Rangers: Dave King company buys 15% of Glasgow club

Dave King (left)
Dave King is a former Rangers director and failed in a previous takeover bid

Dave King has bought a near 15% stake in Rangers International Football Club by purchasing the shares held by Artemis and Miton.

The South African-based businessman made the purchase after his funding offer was rejected by the board.

King had previously wanted his funds to go directly to the club.

But the former Rangers director had to alter his strategy following the board's decision to take a loan from Newcastle United's Mike Ashley instead.

The shares were purchased from the institutional investors by New Oasis Investments Ltd, a company wholly owned by King's family trust.

Rangers fans' response
Rangers fan groups have welcomed King's purchase following the transaction by Park, Letham and Taylor. They have urged fans, though, to also purchase shares.A spokesman for the Rangers Supporters Trust said: "We're delighted that Dave King has bought shares, but the shareholder dynamic still hangs in the balance to some extent."We would encourage people to join BuyRangers and support George Letham and the rest of the investors. George is already a member of the RST board."Rangers First, the other vehicle created to try to encourage fans to become shareholders in the club, has experienced a rise in membership following this week's events."This has coincided with a number of well-known Rangers fans also stepping up with multi-million pound purchases, all of which are a welcome sign of fans 'stepping up and playing'," a spokesman said.

Its transaction was completed two days after a group of three businessmen - George Letham, Douglas Park and George Taylor - purchased the 16% of shares held by Laxey Partners, which was the single largest shareholder.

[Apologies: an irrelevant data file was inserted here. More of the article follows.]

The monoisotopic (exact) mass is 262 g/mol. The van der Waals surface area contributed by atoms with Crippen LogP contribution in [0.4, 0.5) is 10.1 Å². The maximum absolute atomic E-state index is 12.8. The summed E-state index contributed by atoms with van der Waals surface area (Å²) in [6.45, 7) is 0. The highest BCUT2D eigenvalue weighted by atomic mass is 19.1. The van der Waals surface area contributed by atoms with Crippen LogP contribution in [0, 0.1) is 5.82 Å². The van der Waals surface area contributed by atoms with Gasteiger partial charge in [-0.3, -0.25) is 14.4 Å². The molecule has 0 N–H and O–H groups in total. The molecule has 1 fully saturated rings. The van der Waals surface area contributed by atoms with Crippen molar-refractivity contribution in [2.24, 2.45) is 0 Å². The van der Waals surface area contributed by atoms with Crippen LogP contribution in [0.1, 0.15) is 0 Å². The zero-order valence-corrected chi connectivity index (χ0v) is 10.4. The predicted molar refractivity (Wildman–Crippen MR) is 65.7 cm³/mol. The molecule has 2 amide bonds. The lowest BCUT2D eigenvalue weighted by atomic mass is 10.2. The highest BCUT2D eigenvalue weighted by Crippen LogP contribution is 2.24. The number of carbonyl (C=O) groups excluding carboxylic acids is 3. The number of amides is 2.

However, BBC Scotland has learned that the move has prompted one large shareholder to lodge complaints with the takeover panel and the Financial Conduct Authority.

Those bodies have yet to respond, but the shareholder believes King is working in concert with the Park consortium in a bid to seize control.

Takeover panel rules dictate that, if a consortium crosses the 29.9% threshold, it must make an offer to buy the rest of the company.

Both parties together hold more than 34%, but King and Park are adamant they are separate groups.

Rangers Football Club chairman Sandy Easdale holds a little over 5% and has proxies for a further 21%, while Newcastle and Sports Direct owner Ashley has 8.92%.

When RIFC needed funding in October, the board accepted a £3m loan from Ashley - providing him with two board placements - which is to be paid back by April, despite a £16m offer of funding from a consortium including King and a £3m loan offer from Sale Sharks owner Brian Kennedy.

King said: "I would like to specifically record my disappointment that, if I hadn't been blocked by the present board in favour of a lesser and commercially disadvantageous offer by Mr Ashley, the money could have gone into the club and not into the pockets of exiting shareholders."

Ally McCoist and Lewis Macleod
Rangers were unable to afford a pay-off for Ally McCoist and have sold Lewis Macleod (right)

The former Rangers director had no further comment to make on the transaction, which was announced by the RIFC board in a release to the Stock Exchange.

Since Rangers accepted Ashley's loan, his long-time associate, Derek Llambias, has become Rangers' chief executive, while Sports Direct executive Barry Leach has been widely tipped for a role as finance director.

Letham, Park and Taylor, who recently offered to invest £6.5m into the club, bought 13 million shares at 20p each from Laxey, which revealed it made the £2.7m deal in a bid to stop Ashley taking control.

The Englishman had his plan to increase his stake to just under 30% rejected by the Scottish Football Association because of his dual interest in the two football clubs.

Rangers recently revealed they need £8m of new funding to stay afloat in 2015.

They have sold prize asset Lewis Macleod this week, with cash from the sale of the midfielder being used as immediate funding.

Meanwhile, manager Ally McCoist was put on gardening leave with the club unable to afford a pay-off after he tendered his resignation.

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